Arkansas Lawmakers Pass A Bill To Protect The Right Of People Who Use Medical Marijuana To Carry Guns!

Arkansas Lawmakers Pass A Bill To Protect The Right Of People Who Use Medical Marijuana To Carry Guns!

A bill that would make it clear that those who use medical marijuana can get concealed carry permits for weapons has been adopted in committee by Arkansas lawmakers.

On Thursday, the House Judiciary Committee approved the proposal from Rep. Aaron Pilkington (R) by voice vote, sending it to the full House.

According to the law, a person’s eligibility for the state’s medical cannabis program cannot be taken into account when deciding whether to grant them a license to carry a concealed firearm.

The state statute would also be changed to make it clear that taking part in the medical marijuana program does not equate to being a regular or chronic user of a restricted substance, which may otherwise exclude someone from being eligible for a concealed carry permit.

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Arkansas Lawmakers Pass A Bill To Protect The Right Of People Who Use Medical Marijuana To Carry Guns!

In any investigation into a person’s eligibility for concealed carry, the state Department of Health (DOH) would be prohibited from disclosing a person’s patient status to the state police.

More than 1,000 marijuana, psychedelics, and drug policy bills are being tracked by Marijuana Moment in state legislatures and Congress this year. Patreon supporters who pledge at least $25 per month have access to our interactive maps, charts, and hearing calendar so they won’t miss any developments. Learn more about our marijuana bill tracker and join Patreon to get access.

Notwithstanding the fact that some jurisdictions have taken steps to more comprehensively protect handgun rights for cannabis patients and consumers, this law is more specifically focused on the concealed carry issue.

Although a witness at the Thursday shearings claimed that some state forms still include a question requesting information about medical cannabis, the voter-approved constitutional amendment that legalized medical cannabis in Arkansas already stipulates that people will not be treated unfairly because they are patients. The law would make the situation clear.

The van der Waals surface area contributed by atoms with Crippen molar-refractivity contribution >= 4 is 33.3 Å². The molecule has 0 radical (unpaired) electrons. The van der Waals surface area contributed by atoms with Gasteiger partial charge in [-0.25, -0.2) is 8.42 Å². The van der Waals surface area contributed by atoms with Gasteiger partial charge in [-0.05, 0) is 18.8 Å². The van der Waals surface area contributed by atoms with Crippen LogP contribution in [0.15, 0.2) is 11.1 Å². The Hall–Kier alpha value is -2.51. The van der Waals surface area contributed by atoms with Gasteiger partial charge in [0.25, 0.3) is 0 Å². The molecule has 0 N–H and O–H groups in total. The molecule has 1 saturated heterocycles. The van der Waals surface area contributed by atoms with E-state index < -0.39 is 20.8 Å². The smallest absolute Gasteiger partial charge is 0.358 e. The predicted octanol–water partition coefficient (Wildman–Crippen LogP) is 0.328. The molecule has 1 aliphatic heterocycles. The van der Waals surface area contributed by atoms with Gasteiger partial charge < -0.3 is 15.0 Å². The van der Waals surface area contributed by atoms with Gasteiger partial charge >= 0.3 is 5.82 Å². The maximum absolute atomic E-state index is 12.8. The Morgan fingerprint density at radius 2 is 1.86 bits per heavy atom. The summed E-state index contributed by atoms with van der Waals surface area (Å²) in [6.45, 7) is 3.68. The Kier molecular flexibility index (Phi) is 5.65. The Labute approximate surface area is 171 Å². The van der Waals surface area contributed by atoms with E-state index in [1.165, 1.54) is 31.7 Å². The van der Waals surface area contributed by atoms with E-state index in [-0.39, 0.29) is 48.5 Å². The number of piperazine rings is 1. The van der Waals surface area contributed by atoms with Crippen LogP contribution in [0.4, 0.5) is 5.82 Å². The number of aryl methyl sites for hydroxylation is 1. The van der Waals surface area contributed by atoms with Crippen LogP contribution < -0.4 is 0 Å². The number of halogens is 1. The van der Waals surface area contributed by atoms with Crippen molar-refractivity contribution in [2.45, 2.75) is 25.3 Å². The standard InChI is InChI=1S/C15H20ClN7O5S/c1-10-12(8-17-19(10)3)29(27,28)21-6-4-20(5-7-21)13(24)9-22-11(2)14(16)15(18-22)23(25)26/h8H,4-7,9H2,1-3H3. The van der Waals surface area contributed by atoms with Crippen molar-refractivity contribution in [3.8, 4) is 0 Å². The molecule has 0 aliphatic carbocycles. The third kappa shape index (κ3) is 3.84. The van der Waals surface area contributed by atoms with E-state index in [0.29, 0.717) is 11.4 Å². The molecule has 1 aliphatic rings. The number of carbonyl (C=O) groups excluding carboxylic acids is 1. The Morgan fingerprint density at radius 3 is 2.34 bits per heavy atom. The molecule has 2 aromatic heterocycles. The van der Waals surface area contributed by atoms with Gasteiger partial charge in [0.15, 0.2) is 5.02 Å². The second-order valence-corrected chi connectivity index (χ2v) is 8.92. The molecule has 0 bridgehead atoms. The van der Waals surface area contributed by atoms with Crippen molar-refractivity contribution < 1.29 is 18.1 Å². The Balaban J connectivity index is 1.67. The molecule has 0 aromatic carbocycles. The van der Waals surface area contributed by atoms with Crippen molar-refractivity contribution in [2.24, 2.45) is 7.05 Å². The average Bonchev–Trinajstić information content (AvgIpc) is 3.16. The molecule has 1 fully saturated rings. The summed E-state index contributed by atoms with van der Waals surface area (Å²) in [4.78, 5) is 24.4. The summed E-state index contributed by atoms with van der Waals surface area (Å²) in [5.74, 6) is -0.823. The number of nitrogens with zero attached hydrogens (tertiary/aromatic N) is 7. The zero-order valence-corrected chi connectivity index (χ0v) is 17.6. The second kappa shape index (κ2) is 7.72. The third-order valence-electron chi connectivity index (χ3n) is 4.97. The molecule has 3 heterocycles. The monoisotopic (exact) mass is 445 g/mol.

Although a permit is not necessary to carry a concealed weapon in the state of Arkansas, some gun owners there prefer to have one for the security it can offer when crossing state lines and for the clarity, it may offer when dealing with law enforcement.

In November, Arkansas voters rejected a ballot proposition that would have further legalized marijuana for adults.

The new Arkansas law focusing on patients comes at a time when at least two federal courts are currently debating the subject of firearms rights for cannabis users.

In one ongoing litigation challenging the government’s prohibition against medicinal marijuana users owning weapons, the U.S. Department of Justice recently submitted a brief to a federal appeals court.

Many of the Department of Justice’s arguments are repeated in earlier papers in the case, including in a federal district court that dismissed the case that the plaintiffs are currently appealing. The Biden administration, however, has emphasized again in the most recent brief the wide-ranging effects that a decision in the plaintiffs’ favor would have.

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Arkansas Lawmakers Pass A Bill To Protect The Right Of People Who Use Medical Marijuana To Carry Guns!

In the meantime, a different federal court independently determined in February that the prohibition against marijuana users owning firearms is unconstitutional in a case that is also currently on appeal.

The push to lift the federal prohibition on marijuana use, according to supporters, isn’t really about boosting gun rights in general. Instead, the issues at hand are those of constitutionality and public safety.

The Alcohol, Tobacco, Firearms, and Explosives Bureau (ATF) requirement, according to those who support the Florida case, effectively incentivizes cannabis users to either lie on the application, purchase a firearm on the black market, or simply give up their right to keep and bear guns.

Because that the state’s cannabis laws had made it easier for regular marijuana users and other prohibited people to purchase firearms illegally, the ATF released a guidance in 2020 especially targeting Michigan that mandates gun vendors conduct federal background checks on all unlicensed gun buyers.

A Republican Pennsylvania senator recently urged law enforcement to take action to remove state restrictions on gun ownership for cannabis consumers, particularly on medical marijuana patients, in light of the federal court’s February finding that the federal ban is unconstitutional.

In Maryland, a significant House committee also held a hearing in February on a proposal to safeguard firearms rights for the state’s medical marijuana users.

In the meantime, a Republican lawmaker introduced a bill in January that would permit people using medical marijuana to buy and own firearms. The proposal was made in the 116th Congress as well, although it was not eventually passed.


Mohit Kumar

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